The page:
One topic that a number of investment managers are focussing on intently right now is the growing force of millennials in the financial world. This generation is gradually inheriting the wealth of their baby-boomer parents and they are a lot more militant about ESG issues when it comes to investing that money. 

"Millennials have been very vocal on their beliefs and values, and are also moving the dial," Barrs said, adding that the "change in values and principles that we see across the millennial and even younger demographics now are pretty stark."

Millennials and younger generations are forcibly shifting spending and investment habits - be that through pressure on older generations or through their own cash.

"Something in the range of two-thirds or three-quarters of millennials would say that they're going to invest their capital in a way that's aligned to their principles," Barrs said. "We see people voting with their wallets towards ESG principles."

Clean-energy tailwinds

Democrat Joe Biden's win in the US presidential election should push "America back towards the pro-environmental sustainability, pro-solving climate change agenda that we saw previously," Barrs said.

Biden has committed to reimposing tough restrictions on pollution from the oil and gas industry, as well as tightening standards for vehicle emissions among other things, in order to achieve economy-wide net-zero emissions no later than 2050.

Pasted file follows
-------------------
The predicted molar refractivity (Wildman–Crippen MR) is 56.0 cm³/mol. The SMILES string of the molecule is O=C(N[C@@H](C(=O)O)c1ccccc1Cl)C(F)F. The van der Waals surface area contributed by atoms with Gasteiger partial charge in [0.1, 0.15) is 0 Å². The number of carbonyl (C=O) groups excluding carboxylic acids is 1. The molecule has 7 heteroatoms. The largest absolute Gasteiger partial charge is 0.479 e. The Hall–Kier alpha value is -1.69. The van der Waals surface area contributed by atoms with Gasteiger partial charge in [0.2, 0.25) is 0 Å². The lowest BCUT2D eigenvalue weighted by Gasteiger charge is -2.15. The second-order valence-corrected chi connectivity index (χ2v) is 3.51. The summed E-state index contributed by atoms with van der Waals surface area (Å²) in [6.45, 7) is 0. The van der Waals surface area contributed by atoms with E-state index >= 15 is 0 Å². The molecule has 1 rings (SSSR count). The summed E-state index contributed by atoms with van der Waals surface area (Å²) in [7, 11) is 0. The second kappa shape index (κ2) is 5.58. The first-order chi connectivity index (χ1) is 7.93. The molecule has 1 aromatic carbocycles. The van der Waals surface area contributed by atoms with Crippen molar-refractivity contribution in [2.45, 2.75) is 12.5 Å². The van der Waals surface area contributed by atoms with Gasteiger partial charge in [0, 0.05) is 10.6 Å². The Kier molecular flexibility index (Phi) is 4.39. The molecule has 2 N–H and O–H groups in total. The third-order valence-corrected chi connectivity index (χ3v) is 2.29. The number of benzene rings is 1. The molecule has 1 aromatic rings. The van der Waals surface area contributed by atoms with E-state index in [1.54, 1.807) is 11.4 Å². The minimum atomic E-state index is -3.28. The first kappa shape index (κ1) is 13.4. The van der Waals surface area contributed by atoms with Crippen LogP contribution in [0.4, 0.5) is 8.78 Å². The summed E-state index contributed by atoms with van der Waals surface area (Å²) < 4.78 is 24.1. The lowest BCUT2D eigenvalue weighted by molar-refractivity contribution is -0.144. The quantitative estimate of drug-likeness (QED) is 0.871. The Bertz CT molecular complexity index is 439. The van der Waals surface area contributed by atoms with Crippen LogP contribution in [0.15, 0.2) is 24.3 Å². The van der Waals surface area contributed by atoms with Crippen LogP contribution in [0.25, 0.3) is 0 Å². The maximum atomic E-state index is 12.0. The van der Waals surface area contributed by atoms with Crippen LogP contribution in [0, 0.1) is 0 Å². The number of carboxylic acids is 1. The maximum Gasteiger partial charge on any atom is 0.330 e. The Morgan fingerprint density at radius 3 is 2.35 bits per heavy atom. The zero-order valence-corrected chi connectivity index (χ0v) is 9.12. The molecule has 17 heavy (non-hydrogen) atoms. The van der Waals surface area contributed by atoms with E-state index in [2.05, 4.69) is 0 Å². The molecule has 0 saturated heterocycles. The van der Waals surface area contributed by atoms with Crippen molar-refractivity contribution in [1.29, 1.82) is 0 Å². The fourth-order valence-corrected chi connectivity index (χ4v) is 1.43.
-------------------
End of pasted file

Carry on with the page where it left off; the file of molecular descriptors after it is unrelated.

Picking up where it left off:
But, regardless of regulatory or political pressures, the "major impact of shifting away from fossil fuels - especially in terms of power generation - are already in flux because of market dynamics," Barrs said.

Obviously government action can fast-track the transition to a greener energy network. But the push is coming more from the corporate side, particularly as companies aim to improve their low-carbon credentials to appeal to ESG-conscious investors and the general public. 

"The reality is, as large corporates move to fully renewable sourcing and you see them put in place their own commitments around carbon neutrality, you are already getting that pickup in demand for renewables," Barrs said.

From obvious shifts like oil and gas companies channeling more capital into wind power or hydrogen fuel projects, right down to supermarkets cutting the use of plastic bags - the quest to go low-carbon goes beyond corporate sectors or even individual corporations. 

One example Barrs was keen to highlight is the growing trend towards biofuels which can offer a sustainable option for fuel-intensive industries like airlines.

"There's a company that we've invested in for a long period of time that is one of the world leaders in bio-renewable diesel. They're actually the world's largest buyer of waste and residues, so vegetable or animal fats, and they have a process where they refine that down into a diesel equivalent," he said.

"That is still a fuel, so that when burnt it still releases greenhouse gas emissions," he admitted, but it has "roughly a 90% reduction in greenhouse gas emissions per gallon versus traditional diesel."

However, with a core market in airlines, an industry which "has received a lot of negative attention for its climate impact," biofuels offer a cleaner solution placing it in the "crosshairs of secular demand tailwinds. We think airlines will continue to pay a premium for that sort of product, because it helps them deal with the impact of using legacy carbon fuels," he added.